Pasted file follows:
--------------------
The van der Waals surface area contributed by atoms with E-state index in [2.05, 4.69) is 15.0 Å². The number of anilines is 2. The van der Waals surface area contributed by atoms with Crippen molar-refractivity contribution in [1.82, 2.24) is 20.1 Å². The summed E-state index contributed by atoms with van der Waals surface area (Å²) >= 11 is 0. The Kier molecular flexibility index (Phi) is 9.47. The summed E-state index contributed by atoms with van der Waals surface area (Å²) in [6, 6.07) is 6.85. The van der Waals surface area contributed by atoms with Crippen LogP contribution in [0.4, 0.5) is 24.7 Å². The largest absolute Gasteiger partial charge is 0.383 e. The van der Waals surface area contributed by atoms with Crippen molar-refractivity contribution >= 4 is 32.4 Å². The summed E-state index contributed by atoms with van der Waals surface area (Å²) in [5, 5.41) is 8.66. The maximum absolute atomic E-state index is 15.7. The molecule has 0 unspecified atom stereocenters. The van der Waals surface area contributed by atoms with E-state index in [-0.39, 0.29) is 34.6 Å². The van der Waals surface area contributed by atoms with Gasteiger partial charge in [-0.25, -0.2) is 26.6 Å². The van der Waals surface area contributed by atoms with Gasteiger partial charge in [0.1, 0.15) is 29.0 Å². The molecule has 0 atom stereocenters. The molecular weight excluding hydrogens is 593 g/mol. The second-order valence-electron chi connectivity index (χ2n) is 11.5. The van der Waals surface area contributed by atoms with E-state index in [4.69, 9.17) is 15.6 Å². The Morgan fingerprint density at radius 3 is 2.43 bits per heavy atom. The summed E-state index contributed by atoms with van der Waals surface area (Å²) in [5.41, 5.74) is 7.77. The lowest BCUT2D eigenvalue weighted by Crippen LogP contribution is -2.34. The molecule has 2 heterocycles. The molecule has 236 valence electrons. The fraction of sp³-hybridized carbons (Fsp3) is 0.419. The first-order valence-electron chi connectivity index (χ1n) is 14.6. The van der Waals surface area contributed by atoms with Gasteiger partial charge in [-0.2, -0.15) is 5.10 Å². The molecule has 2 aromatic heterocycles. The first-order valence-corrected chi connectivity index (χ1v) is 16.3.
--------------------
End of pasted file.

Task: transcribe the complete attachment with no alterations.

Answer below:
The van der Waals surface area contributed by atoms with E-state index in [2.05, 4.69) is 15.0 Å². The number of anilines is 2. The van der Waals surface area contributed by atoms with Crippen molar-refractivity contribution in [1.82, 2.24) is 20.1 Å². The summed E-state index contributed by atoms with van der Waals surface area (Å²) >= 11 is 0. The Kier molecular flexibility index (Phi) is 9.47. The summed E-state index contributed by atoms with van der Waals surface area (Å²) in [6, 6.07) is 6.85. The van der Waals surface area contributed by atoms with Crippen LogP contribution in [0.4, 0.5) is 24.7 Å². The largest absolute Gasteiger partial charge is 0.383 e. The van der Waals surface area contributed by atoms with Crippen molar-refractivity contribution >= 4 is 32.4 Å². The summed E-state index contributed by atoms with van der Waals surface area (Å²) in [5, 5.41) is 8.66. The maximum absolute atomic E-state index is 15.7. The molecule has 0 unspecified atom stereocenters. The van der Waals surface area contributed by atoms with E-state index in [-0.39, 0.29) is 34.6 Å². The van der Waals surface area contributed by atoms with Gasteiger partial charge in [-0.25, -0.2) is 26.6 Å². The van der Waals surface area contributed by atoms with Gasteiger partial charge in [0.1, 0.15) is 29.0 Å². The molecule has 0 atom stereocenters. The molecular weight excluding hydrogens is 593 g/mol. The second-order valence-electron chi connectivity index (χ2n) is 11.5. The van der Waals surface area contributed by atoms with E-state index in [4.69, 9.17) is 15.6 Å². The Morgan fingerprint density at radius 3 is 2.43 bits per heavy atom. The summed E-state index contributed by atoms with van der Waals surface area (Å²) in [5.41, 5.74) is 7.77. The lowest BCUT2D eigenvalue weighted by Crippen LogP contribution is -2.34. The molecule has 2 heterocycles. The molecule has 236 valence electrons. The fraction of sp³-hybridized carbons (Fsp3) is 0.419. The first-order valence-electron chi connectivity index (χ1n) is 14.6. The van der Waals surface area contributed by atoms with Gasteiger partial charge in [-0.2, -0.15) is 5.10 Å². The molecule has 2 aromatic heterocycles. The first-order valence-corrected chi connectivity index (χ1v) is 16.3.